As an example of this, collaboration between research organisations, local authorities, youth organisations, CICs, business development agencies, from different sectors – mostly creative industries – have come together in AYCH and supported over 20 new products to market, in this first 18 months and given the opportunity for 100s of young Europeans to experience new skills in KET and enterprise, developing not only their business acumen but also their key 21st century skills, character skills, deep skills or soft skills, whatever you want to call them, as they work in teams, across national boundaries, supporting territorial development, from the ground up.
How could Interreg TN cooperation contribute to reduce disparities at territorial level and improve citizens’ well-being?
I feel they absolutely can and they are a very positive test bed for pilot actions, schemes and initiatives that can have a tangible impact as we try to reimagine our relationship with capitalism, the institutions that govern us, technology, data, social media etc.
At the core of the ethos of AYCH was an axis of two of the key partners – Plymouth College of Art and Brest Métropole – and their embracing of digital manufacture, maker cultures and making as an act of learning and resistance. Brest and Plymouth are the World’s 1st Twin Fab Cities. Joining this network of locally productive and globally connected cities has really positively contributed to what we see in the AYCH project, as a Fab City is a sharing, balanced, prosperous city that cares not only for its citizens’ welfare and environment but also the way in which we Foster innovation and value systems that are not extractive, nor reductive and exploitative. We are aiming to support our young people to be the citizens who are empowered to make their own future and not passively consume it. We talk about Smart Citizens who are able to benefit from a decentralised power system and positively support a larger number of people, across class and economic divides. They are also citizens that are able to benefit from the democratised access to production means – 3D printers, CAD, CNC manufacturing machines etc. to prototype and build for themselves and others, responding to a need of a place and connecting with others across Europe to share knowledge and resources. They are then confident and entrepreneurially versed enough to create value from their ideas and rollout their products and services more widely.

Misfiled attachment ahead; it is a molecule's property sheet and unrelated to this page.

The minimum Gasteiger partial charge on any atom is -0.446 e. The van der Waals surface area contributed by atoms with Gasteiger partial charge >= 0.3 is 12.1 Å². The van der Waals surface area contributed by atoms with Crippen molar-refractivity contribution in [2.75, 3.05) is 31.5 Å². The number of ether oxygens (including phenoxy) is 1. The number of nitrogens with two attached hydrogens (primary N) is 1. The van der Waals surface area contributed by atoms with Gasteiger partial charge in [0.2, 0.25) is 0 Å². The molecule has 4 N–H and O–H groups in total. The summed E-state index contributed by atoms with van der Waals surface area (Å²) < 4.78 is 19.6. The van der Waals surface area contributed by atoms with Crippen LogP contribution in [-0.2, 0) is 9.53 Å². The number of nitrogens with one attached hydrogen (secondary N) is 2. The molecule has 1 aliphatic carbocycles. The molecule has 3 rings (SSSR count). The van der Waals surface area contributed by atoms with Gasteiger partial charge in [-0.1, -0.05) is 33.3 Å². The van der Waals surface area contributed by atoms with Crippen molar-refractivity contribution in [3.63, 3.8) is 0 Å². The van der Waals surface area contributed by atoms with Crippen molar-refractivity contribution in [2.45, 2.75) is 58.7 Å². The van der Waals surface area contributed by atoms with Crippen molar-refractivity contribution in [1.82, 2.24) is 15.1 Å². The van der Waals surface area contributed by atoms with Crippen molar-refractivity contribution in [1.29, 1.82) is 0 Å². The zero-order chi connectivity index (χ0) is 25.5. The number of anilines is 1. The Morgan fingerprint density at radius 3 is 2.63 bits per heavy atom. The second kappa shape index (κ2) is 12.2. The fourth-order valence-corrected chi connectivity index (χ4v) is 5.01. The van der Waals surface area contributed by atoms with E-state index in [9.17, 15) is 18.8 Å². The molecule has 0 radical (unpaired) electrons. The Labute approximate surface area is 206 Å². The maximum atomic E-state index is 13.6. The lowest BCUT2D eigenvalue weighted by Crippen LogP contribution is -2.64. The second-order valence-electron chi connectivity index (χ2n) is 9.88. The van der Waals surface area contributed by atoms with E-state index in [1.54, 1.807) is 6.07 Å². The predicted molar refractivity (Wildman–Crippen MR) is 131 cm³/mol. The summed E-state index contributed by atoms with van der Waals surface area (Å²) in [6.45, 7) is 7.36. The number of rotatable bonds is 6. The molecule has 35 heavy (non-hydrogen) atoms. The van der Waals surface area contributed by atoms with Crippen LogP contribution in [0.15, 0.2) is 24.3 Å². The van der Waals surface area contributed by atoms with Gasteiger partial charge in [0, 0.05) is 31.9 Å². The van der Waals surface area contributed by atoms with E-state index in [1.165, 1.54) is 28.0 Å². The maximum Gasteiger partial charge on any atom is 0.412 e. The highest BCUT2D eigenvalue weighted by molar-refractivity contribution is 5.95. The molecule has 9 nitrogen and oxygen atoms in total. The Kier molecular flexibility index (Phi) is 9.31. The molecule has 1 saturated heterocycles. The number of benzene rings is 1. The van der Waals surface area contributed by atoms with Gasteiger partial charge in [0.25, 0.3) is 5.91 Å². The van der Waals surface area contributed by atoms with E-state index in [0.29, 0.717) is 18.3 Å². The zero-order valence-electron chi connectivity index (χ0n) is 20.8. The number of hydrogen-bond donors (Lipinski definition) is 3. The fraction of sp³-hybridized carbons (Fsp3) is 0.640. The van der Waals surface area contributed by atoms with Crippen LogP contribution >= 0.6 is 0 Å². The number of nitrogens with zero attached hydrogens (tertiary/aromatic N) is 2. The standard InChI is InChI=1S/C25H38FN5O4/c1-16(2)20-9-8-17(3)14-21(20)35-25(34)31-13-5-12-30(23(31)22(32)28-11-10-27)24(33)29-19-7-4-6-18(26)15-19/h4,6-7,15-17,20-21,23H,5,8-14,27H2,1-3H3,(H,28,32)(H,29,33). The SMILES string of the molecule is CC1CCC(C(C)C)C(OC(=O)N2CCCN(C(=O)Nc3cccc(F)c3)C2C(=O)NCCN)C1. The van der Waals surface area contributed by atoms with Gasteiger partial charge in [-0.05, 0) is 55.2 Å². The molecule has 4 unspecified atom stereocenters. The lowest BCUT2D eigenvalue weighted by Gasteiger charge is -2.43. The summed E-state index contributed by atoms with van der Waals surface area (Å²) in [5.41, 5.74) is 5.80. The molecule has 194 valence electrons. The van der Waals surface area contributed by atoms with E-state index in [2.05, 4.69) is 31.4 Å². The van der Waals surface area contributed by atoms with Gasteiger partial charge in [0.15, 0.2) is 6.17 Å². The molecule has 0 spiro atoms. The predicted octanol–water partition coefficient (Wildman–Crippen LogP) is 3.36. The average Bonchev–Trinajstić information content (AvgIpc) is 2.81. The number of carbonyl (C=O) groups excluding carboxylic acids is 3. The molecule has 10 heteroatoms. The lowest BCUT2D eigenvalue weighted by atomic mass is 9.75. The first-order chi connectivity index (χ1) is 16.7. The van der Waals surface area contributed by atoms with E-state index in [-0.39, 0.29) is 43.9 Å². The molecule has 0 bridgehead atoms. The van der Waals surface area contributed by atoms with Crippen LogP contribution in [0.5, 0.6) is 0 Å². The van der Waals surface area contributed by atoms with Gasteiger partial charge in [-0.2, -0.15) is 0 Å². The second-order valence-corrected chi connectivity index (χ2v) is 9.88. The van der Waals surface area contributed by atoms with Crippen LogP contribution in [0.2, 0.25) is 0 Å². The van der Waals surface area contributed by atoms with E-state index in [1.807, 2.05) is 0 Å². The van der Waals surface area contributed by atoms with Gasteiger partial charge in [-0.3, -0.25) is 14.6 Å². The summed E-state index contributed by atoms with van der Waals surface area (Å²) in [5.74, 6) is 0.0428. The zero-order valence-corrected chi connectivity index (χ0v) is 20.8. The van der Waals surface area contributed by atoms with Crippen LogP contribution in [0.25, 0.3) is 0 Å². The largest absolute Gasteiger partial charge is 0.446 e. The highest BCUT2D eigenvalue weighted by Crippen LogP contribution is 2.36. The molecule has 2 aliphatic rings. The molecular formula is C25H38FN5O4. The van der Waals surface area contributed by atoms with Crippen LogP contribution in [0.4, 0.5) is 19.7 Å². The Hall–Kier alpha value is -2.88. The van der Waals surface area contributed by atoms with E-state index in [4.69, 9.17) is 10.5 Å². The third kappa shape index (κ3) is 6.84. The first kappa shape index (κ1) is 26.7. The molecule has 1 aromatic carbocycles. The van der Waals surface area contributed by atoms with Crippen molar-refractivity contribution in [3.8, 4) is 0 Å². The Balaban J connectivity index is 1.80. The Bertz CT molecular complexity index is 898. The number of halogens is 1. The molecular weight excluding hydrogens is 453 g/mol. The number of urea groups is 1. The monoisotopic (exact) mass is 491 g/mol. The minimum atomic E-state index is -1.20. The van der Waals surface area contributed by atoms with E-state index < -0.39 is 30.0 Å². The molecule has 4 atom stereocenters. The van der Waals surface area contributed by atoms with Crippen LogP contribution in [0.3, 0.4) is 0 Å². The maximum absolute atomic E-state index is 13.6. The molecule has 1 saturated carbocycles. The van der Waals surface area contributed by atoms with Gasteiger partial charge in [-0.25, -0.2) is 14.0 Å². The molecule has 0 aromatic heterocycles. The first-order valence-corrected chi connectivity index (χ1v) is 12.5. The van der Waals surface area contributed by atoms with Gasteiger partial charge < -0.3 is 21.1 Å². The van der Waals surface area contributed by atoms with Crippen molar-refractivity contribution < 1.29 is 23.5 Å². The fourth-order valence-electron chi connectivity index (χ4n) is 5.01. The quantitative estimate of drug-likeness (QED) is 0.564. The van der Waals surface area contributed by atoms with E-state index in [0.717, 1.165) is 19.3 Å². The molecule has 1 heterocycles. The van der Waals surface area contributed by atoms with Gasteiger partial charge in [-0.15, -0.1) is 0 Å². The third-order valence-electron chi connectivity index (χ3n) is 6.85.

I believe this is possible from these projects and it should be celebrated that they allow us to do this, despite tons of bureaucracy and the hugely disruptive threat of Brexit looming!!!!
How could the financing of projects through Interreg TN contribute to the improvement of public policies?
If there was an improved policy platform to listen to and invite open, participatory democracy.
At present, it feels as if there isn’t really the mechanism to fully showcase the impact, merits and detail of a project to policymakers. There is a disconnect between the political classes and the people, which is giving rise to populism and populist policies.
As a piece of positive action, as part AYCH, we are developing a model and then a policy adoption, toolkit in order that others, across Europe at both practitioner/operational level as well as civic leadership and policy maker level people are able to pick up and implement aspects of our project or adopt it wholesale in their locality. We feel this practically allows citizens and government alike to use the investment in our project over a longer term.